Adobe Systems is the house that desktop publishing software built, and now it helps customers create, distribute, and manage digital content in a variety of ways. Among the company's marquee brands are Acrobat, Photoshop, Flash, and Dreamweaver. Adobe serves customers such as content creators and Web application developers with its digital media products, and marketers, advertisers, publishers, and others with its digital marketing business. It not only offers products in traditional software packages but some, such as its Creative Suite (which combines many of its digital media products), are available as cloud-based versions. Adobe operates worldwide, but the US accounts for nearly half of sales.
The US is Adobe's largest market, representing about 48% of sales. The EMEA (Europe, Middle East, and Africa) region generates nearly 30% of sales and the Asia-Pacific region, led by Japan, contributes about 20%.
While its legacy print and publishing segment (about 5% of sales) has remained intact, Adobe consolidated its several other segments into two in 2012: digital media and digital marketing. Digital media (about two-thirds of sales) includes products such as Flash, Photoshop, and Illustrator. Its digital marketing segment (30% of annual sales) includes a host of tools for creating, managing, and measuring digital advertising and marketing initiatives.
Sales and Marketing
Adobe sells directly and through distributors, resellers, systems integrators, and retailers. In addition, it licenses its technology to hardware manufacturers for integration into their products. Sales to its largest customer, Ingram Micro, which accounted for 11% and 14% of Adobe's sales in fiscal 2012 and 2011, respectively, have declined to less than 10% of net revenue, as direct sales made through Adobe's own sales force and adobe.com have grown.
Advertising expenses for fiscal 2013, 2012 and 2011 were $88.5 million, $99.4 million, and $75.1 million, respectively.
After nearly a decade of relatively strong and steady growth, Adobe's sales declined by 8% in fiscal 2013 (ended November) versus the prior year, to $4.06 billion. Net income fell 65% over the same period to $290 million. The decline in sales in fiscal 2013 was due to decreases in the company's Digital Media and Print and Publishing business segments, partially offset by an increase from Digital Marketing (up 13% year over year). Subscription sales climbed 69%, while product sales fell 26%. Sales declined across all of Adobe's geographies. The US (the company's biggest market) was the best performer, with sales down less than 2% year over year.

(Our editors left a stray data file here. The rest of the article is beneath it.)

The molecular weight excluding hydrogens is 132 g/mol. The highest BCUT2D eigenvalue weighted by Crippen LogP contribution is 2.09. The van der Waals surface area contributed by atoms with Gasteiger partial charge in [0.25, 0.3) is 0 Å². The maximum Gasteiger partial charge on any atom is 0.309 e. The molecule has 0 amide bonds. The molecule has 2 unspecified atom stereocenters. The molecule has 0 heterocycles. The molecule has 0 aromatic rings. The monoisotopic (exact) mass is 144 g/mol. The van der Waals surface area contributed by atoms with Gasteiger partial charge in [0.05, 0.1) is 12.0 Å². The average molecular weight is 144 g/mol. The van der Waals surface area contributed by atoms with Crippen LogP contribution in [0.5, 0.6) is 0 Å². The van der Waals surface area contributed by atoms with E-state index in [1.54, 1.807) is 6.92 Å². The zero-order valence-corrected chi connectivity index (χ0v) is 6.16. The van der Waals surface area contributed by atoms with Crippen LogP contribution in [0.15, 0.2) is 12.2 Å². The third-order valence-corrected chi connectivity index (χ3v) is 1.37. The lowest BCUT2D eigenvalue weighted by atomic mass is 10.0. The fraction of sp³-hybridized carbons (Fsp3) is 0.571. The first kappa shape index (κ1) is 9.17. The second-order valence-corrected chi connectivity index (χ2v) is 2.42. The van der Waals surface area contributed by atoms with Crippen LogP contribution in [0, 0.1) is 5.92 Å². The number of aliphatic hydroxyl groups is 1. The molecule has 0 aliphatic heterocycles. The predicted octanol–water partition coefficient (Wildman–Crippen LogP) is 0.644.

Adobe's Digital Marketing business is growing due to strong demand for Adobe Marketing Cloud, its suite of analytics, social, advertising, targeting, and web experience management tools.
Adobe's digital media and digital marketing strategy is focused in part on driving growth of its cloud subscription model, including converting existing licensing customers to the service. It plans to attract new cloud customers via more frequent product updates and enhancements. The company is also looking to expand into new industry verticals and geographies with its Adobe Marketing Cloud offering.
Mergers and Acquisitions
In July 2013 Adobe acquired Paris-based Neolane, which provides cross-channel campaign management technology, for about $600 million. It is the latest in a series of purchases meant to enhance the company's cloud-based digital marketing suite. The purchase came on the heels of its acquisition in May of the San Francisco-based design consulting firm Ideacodes LLC. Ideacodes specializes in the design and user experience of smart applications, digital products, and network communications.
Previously, in 2012 Adobe bought marketing management services provider Efficient Frontier. The acquisition brings ad campaign analytics and performance capabilities such as social ad buying for Facebook, as well as brand management and other multi-channel optimization functions. It also bought Behance, a social media platform Adobe plans to utilize in the cloud.